Sports

Canadian Stauskas in battle for minutes with Kings

By Mike Ganter, Toronto Sun

Kings’ Nik Stauskas closes in on the Raptors’ Lou Williams in Vancouver Sunday. (Carmine Marinelli/QMI Agency)

Kings’ Nik Stauskas closes in on the Raptors’ Lou Williams in Vancouver Sunday. (Carmine Marinelli/QMI Agency)

VANCOUVER - 

As Nik Stauskas holds court inside the Sacramento locker room with a group of Canadian reporters looking to catch up with another in a growing list of potential NBA standouts from this country, Ben McLemore sits not two feet away.

Initially he ignores the crowd and their questions of his teammate, but soon puts his headphones on to avoid hearing anything more.

But if there is animosity between the two as they compete for the chance to start alongside DeMarcus Cousins and Rudy Gay in the Sacramento Kings starting five, neither outwardly shows any.

Stauskas is the new kid on the block, the 20-year-old Mississauga native who has made his name with his ability to consistently drain three-pointers regardless of what spot he’s on around that three-point line.

As the No. 8 pick in this year’s draft, Stauskas normally would be looking at a less competitive road to meaningful minutes in his first year, but that is not the case.

McLemore was the No. 7 pick a year earlier and while he certainly didn’t blow the doors down in his rookie campaign, he remains a key part of the Kings’ plans for now and the future.

Kings head coach Michael Malone is preaching a ‘positionless-approach’ to the season and he sees no reason why both Stauskas and McLemore can’t be on the floor together if they have both earned the minutes.

“When we drafted Nik, obviously everybody said, ‘Well, that’s two years in a row they’ve taken a shooting guard — Ben McLemore and then Nik Stauskas. We played them together quite often in Vegas in summer league. And we won that championship. We really like to talk about positionless basketball. We don’t need to have a true two guard on the floor, a true small forward on the floor. You put your five best players on the floor and let them make basketball plays, make them read off of each other and play off of each other, and good things will happen. They can play together at times. But it’s also fun watching them compete and go after each other.”

Stauskas, whose parents and brother flew in for the game, understands the optics of an awkward first year coming in and trying to displace last year’s first rounder, but he says there is none of that where he and McLemore are concerned.

“ I get it, because it’s everyone’s job to kind of stir the pot a little bit,” he said of the attention his particular battle with McLemore gets. “This is professional basketball, so everyone’s competing for minutes, everyone’s competing for a job, so we don’t hold anything against each other, I feel like we’re great friends, on and off the court. But when we’re at practice, we go at each other, it’s all about competition.”

And that’s exactly how Malone wants it.

“I love competition,” he said. “I think it’s healthy. The cream will always rise to the top. I really feel that Nik is going to help Ben become a better player, and Ben is going to help Nik become a better player.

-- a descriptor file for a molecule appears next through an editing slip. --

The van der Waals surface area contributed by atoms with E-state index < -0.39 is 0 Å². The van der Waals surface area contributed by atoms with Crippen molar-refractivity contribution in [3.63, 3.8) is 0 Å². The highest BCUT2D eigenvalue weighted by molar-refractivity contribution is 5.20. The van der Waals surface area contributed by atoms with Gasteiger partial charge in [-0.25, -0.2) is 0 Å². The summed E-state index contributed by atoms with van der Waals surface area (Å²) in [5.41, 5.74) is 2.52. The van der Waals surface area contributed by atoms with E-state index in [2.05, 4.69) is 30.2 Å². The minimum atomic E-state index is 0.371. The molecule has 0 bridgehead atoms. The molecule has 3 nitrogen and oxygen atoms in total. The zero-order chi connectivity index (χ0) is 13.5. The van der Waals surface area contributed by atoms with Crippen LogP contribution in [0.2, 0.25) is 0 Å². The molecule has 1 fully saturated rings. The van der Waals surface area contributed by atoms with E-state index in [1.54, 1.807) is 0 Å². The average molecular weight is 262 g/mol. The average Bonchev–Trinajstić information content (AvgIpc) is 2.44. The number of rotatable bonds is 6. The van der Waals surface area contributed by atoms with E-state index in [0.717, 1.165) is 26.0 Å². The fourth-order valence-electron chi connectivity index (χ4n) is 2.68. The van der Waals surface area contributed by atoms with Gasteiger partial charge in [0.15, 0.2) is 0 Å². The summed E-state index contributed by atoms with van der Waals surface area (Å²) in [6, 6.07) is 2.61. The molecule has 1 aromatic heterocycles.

“I think when you have depth and guys competing for a spot and minutes, it’s only going to help your team and individuals get better.”

For Stauskas the last six months have been a bit of a whirlwind which including the draft and then summer league and now his first training camp. It was so busy Stauskas had to turn down an invitation form the national team to join them for the summer.

“They invited me last summer, but I was busy with summer league and stuff like that,” he said. “I thought it would be better to rest and prepare for Kings basketball, I told them after my rookie year I’d feel a little bit better and would join them in qualifying for the Olympics.”

EVEN VIDEO GAMES DON'T BELIEVE IN BRUNO

The unfortunate impression of Bruno Caboclo to date as an NBA player is him being two years away from being two years away.

Those were the words from ESPN basketball analyst Fran Fraschilla on the night Caboclo was drafted 20th overall by the Raptors last June and so far they have stuck.

There is no question Caboclo is raw by NBA standards and will remain that way for some time until he gets more exposure to the game at this level.

The Raptors do not care one iota what anyone else thinks of their first-round pick. They see a promising future for him and are willing to wait.

But now he can add the lowest grading on NBA 2K15 to his personal bag of motivators.

Caboclo and the Phoenix Suns’ Shavlik Randolph are the recipients of lowest marks in the popular video game with a ranking of 64. To put that in context LeBron James tops all NBA players with a rating of 98. The Raptors with the highest grades are Kyle Lowry and DeMar DeRozan who both have an 85 grade.

Terrence Ross, a guy who would have to be considered the “gamer” among all Raptors and most likely to pay attention to these things recalls feeling a little put out when he saw his rookie grading of 69, but he doesn’t think it will be a big deal for his Brazilian teammate.

“The very bottom?” Ross asked somewhat surprised before re-considering. ‘Nah, that don’t mean nothin’.”

Ross is convinced that rating won’t be that way for too much longer.

“If he plays and has a couple of good games they will up his rating,” Ross said. “It’s nothing really. Some guys might be rated low because all they can do is shoot and dunk but that’s what you need in the game so it don’t matter. Anyway, I think after this year he won’t be close to the bottom so it doesn’t mean nothing.”

 

 

 


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